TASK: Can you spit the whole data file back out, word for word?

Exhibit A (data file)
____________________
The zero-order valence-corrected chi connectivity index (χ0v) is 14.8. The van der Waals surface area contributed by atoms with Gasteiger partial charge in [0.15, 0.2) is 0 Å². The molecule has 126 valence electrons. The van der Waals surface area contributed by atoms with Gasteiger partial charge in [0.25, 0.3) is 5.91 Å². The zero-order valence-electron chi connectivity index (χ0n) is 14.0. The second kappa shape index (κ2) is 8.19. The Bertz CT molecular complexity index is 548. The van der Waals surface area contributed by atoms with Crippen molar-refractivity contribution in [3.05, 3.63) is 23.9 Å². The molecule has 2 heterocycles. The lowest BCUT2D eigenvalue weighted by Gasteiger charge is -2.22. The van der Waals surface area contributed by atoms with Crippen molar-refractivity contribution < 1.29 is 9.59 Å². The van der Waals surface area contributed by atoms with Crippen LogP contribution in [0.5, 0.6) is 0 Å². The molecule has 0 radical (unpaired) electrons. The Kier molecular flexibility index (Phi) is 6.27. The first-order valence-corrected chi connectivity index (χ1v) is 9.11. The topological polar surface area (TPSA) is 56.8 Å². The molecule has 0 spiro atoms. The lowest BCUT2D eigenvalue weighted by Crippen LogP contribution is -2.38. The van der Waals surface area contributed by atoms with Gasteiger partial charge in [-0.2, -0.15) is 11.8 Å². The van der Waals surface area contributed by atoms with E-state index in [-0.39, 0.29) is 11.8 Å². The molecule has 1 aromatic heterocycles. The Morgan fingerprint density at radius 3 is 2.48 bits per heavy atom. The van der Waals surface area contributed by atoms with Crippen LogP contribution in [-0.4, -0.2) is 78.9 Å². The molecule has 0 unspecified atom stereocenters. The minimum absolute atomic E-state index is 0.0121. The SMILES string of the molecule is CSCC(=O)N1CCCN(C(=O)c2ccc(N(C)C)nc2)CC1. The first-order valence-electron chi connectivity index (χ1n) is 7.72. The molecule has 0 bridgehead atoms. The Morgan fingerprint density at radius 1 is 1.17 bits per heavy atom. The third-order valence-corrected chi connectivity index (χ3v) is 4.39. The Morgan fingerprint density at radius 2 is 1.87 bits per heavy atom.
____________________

The zero-order valence-corrected chi connectivity index (χ0v) is 14.8. The van der Waals surface area contributed by atoms with Gasteiger partial charge in [0.15, 0.2) is 0 Å². The molecule has 126 valence electrons. The van der Waals surface area contributed by atoms with Gasteiger partial charge in [0.25, 0.3) is 5.91 Å². The zero-order valence-electron chi connectivity index (χ0n) is 14.0. The second kappa shape index (κ2) is 8.19. The Bertz CT molecular complexity index is 548. The van der Waals surface area contributed by atoms with Crippen molar-refractivity contribution in [3.05, 3.63) is 23.9 Å². The molecule has 2 heterocycles. The lowest BCUT2D eigenvalue weighted by Gasteiger charge is -2.22. The van der Waals surface area contributed by atoms with Crippen molar-refractivity contribution < 1.29 is 9.59 Å². The van der Waals surface area contributed by atoms with Crippen LogP contribution in [0.5, 0.6) is 0 Å². The molecule has 0 radical (unpaired) electrons. The Kier molecular flexibility index (Phi) is 6.27. The first-order valence-corrected chi connectivity index (χ1v) is 9.11. The topological polar surface area (TPSA) is 56.8 Å². The molecule has 0 spiro atoms. The lowest BCUT2D eigenvalue weighted by Crippen LogP contribution is -2.38. The van der Waals surface area contributed by atoms with Gasteiger partial charge in [-0.2, -0.15) is 11.8 Å². The van der Waals surface area contributed by atoms with E-state index in [-0.39, 0.29) is 11.8 Å². The molecule has 1 aromatic heterocycles. The Morgan fingerprint density at radius 3 is 2.48 bits per heavy atom. The van der Waals surface area contributed by atoms with Crippen LogP contribution in [-0.4, -0.2) is 78.9 Å². The molecule has 0 unspecified atom stereocenters. The minimum absolute atomic E-state index is 0.0121. The SMILES string of the molecule is CSCC(=O)N1CCCN(C(=O)c2ccc(N(C)C)nc2)CC1. The first-order valence-electron chi connectivity index (χ1n) is 7.72. The molecule has 0 bridgehead atoms. The Morgan fingerprint density at radius 1 is 1.17 bits per heavy atom. The third-order valence-corrected chi connectivity index (χ3v) is 4.39. The Morgan fingerprint density at radius 2 is 1.87 bits per heavy atom.